Filipino Migration to the U.S.

Filipino Migrants as a Result of the
Immigration and Nationality Act of 1965

With the end of organized Filipino labor importation, the increase in the number of Filipinos migrating to the U.S. in the 1950s was as a result of petitioned spouses and children. But the Immigration and Nationality Act of 1965 allowed for a new and different wave of Filipino migration. The law allowed for a "dual chain" system of immigration consisting of the "relative-selective" and "occupational" migration. Under "relative-selective immigration," Filipinos came as petitioned relatives of previous migrants who have become U.S. citizens.

On the other hand, the "occupational immigration" clause in the 1965 immigration law was in response to the need for more professionals, specifically in the medical field, in the U.S. Thousands of Filipino professionals, mostly doctors and nurses, arrived in the U.S. as complete families, i.e. with their spouses and children. Most of them ended up in the east coast, thus creating an occupational distinction between Filipino communities in the east coast and in the west coast including Hawaii.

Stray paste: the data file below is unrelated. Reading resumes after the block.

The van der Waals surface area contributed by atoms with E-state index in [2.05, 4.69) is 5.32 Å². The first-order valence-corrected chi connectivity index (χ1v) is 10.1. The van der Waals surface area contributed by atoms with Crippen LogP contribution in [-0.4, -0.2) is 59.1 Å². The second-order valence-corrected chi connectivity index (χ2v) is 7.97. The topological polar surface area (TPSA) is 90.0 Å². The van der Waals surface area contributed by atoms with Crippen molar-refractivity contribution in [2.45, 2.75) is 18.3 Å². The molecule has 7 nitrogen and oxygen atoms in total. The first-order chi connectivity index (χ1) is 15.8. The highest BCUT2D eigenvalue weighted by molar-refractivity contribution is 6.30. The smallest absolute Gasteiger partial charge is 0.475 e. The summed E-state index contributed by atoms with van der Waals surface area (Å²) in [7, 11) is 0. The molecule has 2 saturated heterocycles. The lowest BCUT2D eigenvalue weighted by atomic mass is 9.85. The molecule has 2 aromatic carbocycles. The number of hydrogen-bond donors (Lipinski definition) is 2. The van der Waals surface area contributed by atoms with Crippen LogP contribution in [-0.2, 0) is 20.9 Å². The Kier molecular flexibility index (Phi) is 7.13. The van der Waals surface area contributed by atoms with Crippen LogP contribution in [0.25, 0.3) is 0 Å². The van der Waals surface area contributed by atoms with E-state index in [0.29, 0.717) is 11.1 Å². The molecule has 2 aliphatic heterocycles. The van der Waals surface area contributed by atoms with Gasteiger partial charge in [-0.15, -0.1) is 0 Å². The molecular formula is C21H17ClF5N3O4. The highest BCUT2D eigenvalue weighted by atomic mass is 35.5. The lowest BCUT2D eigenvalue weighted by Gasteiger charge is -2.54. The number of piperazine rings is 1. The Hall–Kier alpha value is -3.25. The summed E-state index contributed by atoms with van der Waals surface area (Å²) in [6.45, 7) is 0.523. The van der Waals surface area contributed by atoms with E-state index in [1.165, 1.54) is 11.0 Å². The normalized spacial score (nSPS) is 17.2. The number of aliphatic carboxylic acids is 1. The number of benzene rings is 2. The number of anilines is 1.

As a result of this dual chain of immigration, the number of Filipinos in the U.S. multiplied manifold. Steffi San Buenaventura claims that in 1970 there were 343,060 Filipinos in the U.S; in 1980, it rose to 782,895; and in 1990, it was 1,406,770. She notes that this post-1965 immigration had few links with the pre-1965 immigration experience. In the 1990s, California and Hawaii continue to host the largest number of Filipinos in the U.S. This is followed by Illinois, New York, and New Jersey which absorbed much of the post-1965 immigration. But, by and large, Filipinos can be found all over the fifty states of the U.S., making them the fastest growing Asian community in the U.S.

(For more information on the Immigration and Naturalization Act, check out the INS website: